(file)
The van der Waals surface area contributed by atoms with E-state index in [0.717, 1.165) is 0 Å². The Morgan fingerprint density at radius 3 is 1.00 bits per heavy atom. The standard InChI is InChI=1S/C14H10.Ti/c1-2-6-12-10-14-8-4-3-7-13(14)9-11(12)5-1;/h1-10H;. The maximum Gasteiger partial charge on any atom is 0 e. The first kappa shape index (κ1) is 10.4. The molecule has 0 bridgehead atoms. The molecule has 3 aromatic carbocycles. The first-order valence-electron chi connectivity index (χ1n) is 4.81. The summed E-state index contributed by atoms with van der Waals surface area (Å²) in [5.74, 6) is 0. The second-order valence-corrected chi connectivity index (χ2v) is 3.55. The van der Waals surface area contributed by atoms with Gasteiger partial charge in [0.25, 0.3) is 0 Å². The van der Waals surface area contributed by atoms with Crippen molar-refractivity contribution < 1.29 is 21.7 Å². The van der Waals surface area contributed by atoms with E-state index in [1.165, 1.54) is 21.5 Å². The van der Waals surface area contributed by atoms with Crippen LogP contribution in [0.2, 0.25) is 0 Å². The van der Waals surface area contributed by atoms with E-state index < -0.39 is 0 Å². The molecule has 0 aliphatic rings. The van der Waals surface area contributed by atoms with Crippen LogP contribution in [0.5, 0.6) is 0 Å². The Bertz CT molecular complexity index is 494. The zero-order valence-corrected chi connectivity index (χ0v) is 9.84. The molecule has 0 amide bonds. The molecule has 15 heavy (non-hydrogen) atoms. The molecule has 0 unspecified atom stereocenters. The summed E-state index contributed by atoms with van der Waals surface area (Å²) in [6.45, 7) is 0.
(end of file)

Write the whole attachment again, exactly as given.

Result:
The van der Waals surface area contributed by atoms with E-state index in [0.717, 1.165) is 0 Å². The Morgan fingerprint density at radius 3 is 1.00 bits per heavy atom. The standard InChI is InChI=1S/C14H10.Ti/c1-2-6-12-10-14-8-4-3-7-13(14)9-11(12)5-1;/h1-10H;. The maximum Gasteiger partial charge on any atom is 0 e. The first kappa shape index (κ1) is 10.4. The molecule has 0 bridgehead atoms. The molecule has 3 aromatic carbocycles. The first-order valence-electron chi connectivity index (χ1n) is 4.81. The summed E-state index contributed by atoms with van der Waals surface area (Å²) in [5.74, 6) is 0. The second-order valence-corrected chi connectivity index (χ2v) is 3.55. The van der Waals surface area contributed by atoms with Gasteiger partial charge in [0.25, 0.3) is 0 Å². The van der Waals surface area contributed by atoms with Crippen molar-refractivity contribution < 1.29 is 21.7 Å². The van der Waals surface area contributed by atoms with E-state index in [1.165, 1.54) is 21.5 Å². The van der Waals surface area contributed by atoms with Crippen LogP contribution in [0.2, 0.25) is 0 Å². The van der Waals surface area contributed by atoms with E-state index < -0.39 is 0 Å². The molecule has 0 aliphatic rings. The van der Waals surface area contributed by atoms with Crippen LogP contribution in [0.5, 0.6) is 0 Å². The Bertz CT molecular complexity index is 494. The zero-order valence-corrected chi connectivity index (χ0v) is 9.84. The molecule has 0 amide bonds. The molecule has 15 heavy (non-hydrogen) atoms. The molecule has 0 unspecified atom stereocenters. The summed E-state index contributed by atoms with van der Waals surface area (Å²) in [6.45, 7) is 0.